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| 7 minutes read

Capacity and the Mental Health Tribunal

In VS v St Andrews Healthcare [2018] UKUT 250 (AAC) Upper Tribunal Judge Jacobs has provided clarity as to the information a patient who is detained under the Mental Health Act 1983 has to be able to understand in order to make a capacitous decision to apply to a Mental Health Tribunal (in England, the First Tier Tribunal (Mental Health); in Wales the Mental Health Review Tribunal for Wales). You can read the judgment here.

VS was detained under the Mental Health Act 1983 and signed an application to the Mental Health Tribunal without having received legal advice.  Subsequently a solicitor was appointed as his representative under rule 11(7)(b) Tribunal Procedure Rules 2008 (TPRs 2008).  Having met with VS, the solicitor was concerned that VS may have lacked capacity to apply to the Tribunal, not least because he did not realise that he was in a hospital at all.  

Salaried Tribunal Judge Fyall made an interlocutory decision on the issue and concluded that:

“10. ... I do not think that Mr S...’s inability to retain that he is being held in a hospital is ultimately fatal to a finding that he has capacity, as he is able to clearly retain the understanding that he is being held somewhere he does not want to be, and he has ‘repeatedly demonstrated’ his unhappiness with that. ... 

11... I equally do not find that the processes and powers of the Tribunal are ‘relevant information’ as to whether a patient wants to appeal; what is relevant is that he wants to be discharged from the place where he is being kept against his wishes. The reality for a patient such as Mr S... is that the only way of achieving that against clinical advice will be via the Tribunal.”

The Tribunal adopted this conclusion without further investigation.  Permission to appeal its decision was granted.Upper Tribunal Judge Jacobs held that the Tribunal’s decision was “acceptable and, in legal terms, adequate”He went on to say:

“16. I consider that the capacity required to bring proceedings is less demanding that the capacity required to conduct them. It is appropriate for there to be a minimal control over access to the tribunal and its powers to review a patient’s detention. It is not necessary to resort to Article 5 of the European Convention Human Rights to justify this approach. It has ample support in the centuries-old concern of the common law to protect the liberty of the subject.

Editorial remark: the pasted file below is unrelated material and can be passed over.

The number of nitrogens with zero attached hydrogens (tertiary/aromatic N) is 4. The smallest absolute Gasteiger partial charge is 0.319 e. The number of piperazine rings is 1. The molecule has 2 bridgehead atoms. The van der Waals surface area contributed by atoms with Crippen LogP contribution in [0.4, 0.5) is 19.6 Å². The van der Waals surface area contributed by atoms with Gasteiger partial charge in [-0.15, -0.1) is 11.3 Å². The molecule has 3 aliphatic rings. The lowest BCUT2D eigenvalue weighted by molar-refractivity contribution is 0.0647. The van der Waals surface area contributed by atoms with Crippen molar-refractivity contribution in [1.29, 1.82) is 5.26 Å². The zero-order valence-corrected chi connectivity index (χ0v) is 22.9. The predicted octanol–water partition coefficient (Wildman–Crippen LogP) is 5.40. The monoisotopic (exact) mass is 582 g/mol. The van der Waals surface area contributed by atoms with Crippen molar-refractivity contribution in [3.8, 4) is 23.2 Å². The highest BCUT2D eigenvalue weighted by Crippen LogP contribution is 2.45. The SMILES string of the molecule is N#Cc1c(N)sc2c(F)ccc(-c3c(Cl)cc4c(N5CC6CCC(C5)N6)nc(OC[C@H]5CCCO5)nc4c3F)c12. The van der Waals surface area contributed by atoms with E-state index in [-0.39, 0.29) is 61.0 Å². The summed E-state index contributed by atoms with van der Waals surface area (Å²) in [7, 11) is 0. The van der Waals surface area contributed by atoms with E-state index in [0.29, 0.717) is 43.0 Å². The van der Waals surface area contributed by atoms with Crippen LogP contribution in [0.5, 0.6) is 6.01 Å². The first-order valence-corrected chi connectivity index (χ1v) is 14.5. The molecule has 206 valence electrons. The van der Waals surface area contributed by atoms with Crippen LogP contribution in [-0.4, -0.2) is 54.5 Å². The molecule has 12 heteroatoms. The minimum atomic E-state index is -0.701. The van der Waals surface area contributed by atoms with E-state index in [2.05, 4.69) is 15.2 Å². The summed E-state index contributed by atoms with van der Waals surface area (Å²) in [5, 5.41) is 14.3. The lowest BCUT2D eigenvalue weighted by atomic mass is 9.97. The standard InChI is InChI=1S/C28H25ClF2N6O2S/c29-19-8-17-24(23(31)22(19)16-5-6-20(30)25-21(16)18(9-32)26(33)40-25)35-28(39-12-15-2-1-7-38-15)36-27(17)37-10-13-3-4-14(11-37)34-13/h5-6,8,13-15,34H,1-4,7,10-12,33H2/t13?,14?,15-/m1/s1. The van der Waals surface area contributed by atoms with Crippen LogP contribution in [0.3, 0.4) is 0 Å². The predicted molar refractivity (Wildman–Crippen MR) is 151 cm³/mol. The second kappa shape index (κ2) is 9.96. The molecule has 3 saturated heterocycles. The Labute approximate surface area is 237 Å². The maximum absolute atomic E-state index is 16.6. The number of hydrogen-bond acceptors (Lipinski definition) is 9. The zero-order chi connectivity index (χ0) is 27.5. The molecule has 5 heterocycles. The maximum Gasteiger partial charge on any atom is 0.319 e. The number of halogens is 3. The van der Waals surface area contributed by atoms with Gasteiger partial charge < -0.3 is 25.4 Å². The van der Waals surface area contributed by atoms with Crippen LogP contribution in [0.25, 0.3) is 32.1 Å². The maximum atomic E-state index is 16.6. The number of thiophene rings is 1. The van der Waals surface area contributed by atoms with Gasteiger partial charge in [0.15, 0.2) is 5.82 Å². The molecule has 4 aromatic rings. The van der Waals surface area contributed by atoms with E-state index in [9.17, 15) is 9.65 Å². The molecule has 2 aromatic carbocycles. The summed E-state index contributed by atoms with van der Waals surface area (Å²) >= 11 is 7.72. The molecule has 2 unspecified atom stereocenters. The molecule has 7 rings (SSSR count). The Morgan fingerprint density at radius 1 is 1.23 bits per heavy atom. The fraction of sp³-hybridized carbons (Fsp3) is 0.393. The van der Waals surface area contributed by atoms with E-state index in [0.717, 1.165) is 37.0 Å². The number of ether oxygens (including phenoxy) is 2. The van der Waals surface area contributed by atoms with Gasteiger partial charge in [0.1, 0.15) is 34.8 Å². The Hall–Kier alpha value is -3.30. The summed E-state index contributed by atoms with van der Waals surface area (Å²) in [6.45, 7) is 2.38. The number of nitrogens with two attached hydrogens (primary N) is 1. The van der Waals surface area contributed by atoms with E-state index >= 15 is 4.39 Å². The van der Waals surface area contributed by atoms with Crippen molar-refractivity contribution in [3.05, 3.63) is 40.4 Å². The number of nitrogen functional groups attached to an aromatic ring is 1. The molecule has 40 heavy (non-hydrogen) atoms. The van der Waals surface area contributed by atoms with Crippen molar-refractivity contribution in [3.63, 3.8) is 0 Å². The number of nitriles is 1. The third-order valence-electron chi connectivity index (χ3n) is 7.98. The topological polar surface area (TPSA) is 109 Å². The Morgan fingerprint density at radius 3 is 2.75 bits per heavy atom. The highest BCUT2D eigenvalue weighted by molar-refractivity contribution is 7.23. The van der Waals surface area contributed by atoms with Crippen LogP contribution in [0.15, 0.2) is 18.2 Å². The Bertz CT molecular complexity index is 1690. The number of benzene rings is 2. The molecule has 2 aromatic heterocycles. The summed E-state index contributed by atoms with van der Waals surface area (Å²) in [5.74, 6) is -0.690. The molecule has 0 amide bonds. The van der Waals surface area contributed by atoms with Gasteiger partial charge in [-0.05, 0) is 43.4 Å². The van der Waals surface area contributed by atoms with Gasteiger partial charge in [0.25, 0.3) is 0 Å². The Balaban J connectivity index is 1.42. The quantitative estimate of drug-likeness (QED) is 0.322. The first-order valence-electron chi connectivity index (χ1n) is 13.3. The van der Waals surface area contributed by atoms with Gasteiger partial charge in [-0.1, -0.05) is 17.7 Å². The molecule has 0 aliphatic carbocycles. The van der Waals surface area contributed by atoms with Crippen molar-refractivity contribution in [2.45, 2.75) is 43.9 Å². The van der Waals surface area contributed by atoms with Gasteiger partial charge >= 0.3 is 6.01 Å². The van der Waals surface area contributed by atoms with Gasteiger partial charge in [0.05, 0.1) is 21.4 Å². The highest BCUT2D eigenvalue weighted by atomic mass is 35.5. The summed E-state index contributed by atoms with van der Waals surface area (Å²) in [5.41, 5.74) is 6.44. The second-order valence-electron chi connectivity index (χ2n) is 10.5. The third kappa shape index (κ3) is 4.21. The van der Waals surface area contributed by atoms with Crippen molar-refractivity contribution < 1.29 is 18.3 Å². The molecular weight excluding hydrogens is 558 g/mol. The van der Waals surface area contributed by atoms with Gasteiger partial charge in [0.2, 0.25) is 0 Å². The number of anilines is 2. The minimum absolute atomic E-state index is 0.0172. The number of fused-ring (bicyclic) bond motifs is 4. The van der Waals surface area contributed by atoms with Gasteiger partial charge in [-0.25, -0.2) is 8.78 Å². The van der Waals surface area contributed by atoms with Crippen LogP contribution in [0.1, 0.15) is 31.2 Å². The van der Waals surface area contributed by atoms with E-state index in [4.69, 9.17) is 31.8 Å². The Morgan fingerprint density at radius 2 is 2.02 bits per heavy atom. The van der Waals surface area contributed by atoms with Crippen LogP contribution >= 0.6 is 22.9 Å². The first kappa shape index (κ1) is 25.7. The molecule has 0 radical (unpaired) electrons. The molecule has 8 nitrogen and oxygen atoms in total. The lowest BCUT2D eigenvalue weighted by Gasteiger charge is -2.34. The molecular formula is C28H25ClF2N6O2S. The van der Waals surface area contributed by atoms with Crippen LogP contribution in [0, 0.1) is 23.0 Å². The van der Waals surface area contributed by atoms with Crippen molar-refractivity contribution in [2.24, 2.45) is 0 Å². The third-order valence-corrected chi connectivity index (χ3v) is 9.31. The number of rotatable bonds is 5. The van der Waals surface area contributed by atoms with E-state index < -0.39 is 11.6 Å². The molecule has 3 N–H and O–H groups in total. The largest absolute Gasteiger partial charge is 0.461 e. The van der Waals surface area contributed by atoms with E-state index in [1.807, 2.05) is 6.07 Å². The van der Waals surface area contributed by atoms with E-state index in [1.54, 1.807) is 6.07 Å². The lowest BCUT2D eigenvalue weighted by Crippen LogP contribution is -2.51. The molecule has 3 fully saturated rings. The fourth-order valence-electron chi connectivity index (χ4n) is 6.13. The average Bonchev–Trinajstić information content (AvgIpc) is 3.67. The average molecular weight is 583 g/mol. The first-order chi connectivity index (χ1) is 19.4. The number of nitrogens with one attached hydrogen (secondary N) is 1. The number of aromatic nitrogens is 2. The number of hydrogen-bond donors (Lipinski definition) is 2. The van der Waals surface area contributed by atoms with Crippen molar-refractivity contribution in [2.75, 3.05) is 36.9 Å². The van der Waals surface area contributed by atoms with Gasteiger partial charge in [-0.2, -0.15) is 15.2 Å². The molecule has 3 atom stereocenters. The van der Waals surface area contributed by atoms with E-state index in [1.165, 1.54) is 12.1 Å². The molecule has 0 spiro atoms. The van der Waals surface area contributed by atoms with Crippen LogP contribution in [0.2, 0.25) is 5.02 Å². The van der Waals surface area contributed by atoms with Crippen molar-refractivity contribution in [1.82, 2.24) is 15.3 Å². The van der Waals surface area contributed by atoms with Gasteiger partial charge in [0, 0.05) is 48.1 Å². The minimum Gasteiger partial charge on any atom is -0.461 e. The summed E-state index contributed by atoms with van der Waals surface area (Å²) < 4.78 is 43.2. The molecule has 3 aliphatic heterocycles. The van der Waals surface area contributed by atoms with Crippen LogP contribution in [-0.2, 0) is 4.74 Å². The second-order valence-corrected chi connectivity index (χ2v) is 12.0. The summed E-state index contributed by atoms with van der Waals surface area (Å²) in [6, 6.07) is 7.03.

17. If the position were otherwise, it would produce a surprising result. If the same test of capacity were applied to bringing proceedings as applies to conducting proceedings, any decision by the First-tier Tribunal to appoint a representative under rule 11(7) for a patient whose capacity was not fluctuating would have the inevitable result that the proceedings had not been properly brought. Given that the existence of an application is the foundation of the tribunal’s jurisdiction, that case would then have to be struck out.”

 He concluded that:

“19. I put the capacity that a patient must have in order to make a valid application to the First-tier Tribunal in its mental health jurisdiction like this. The patient must understand that they are being detained against their wishes and that the First-tier Tribunal is a body that will be able to decide whether they should be released. The more detailed and demanding requirements for capacity to conduct proceedings are not in point at the stage of making an application. A patient who lacks that understanding ‘because of an impairment of, or a disturbance in the functioning of, the mind or brain’, to quote section 291), does not have the capacity required (PC and NC v City of York Council [2013] EWCA Civ 478 at [58]-[59])

20. I have considered whether the patient needs to understand that it is possible to withdraw a case before the First-tier Tribunal but that the tribunal’s consent is required if this is to be done. I have decided that this is not a necessary element in the patient’s understanding. I have come to this conclusion because taking account of withdrawal would add to the complexity of the issues that the patient would have to understand, as it would raise questions of the circumstances in which withdrawal might be sought and, if sought, approved or refused. That would inevitably lead into the patient’s particular circumstances and how withdrawal and consent might apply to them. All that would take the test a long way from the simple and clear cut approach that I have set out, rendering it inappropriate for the initial jurisdictional filter in a mental health case.”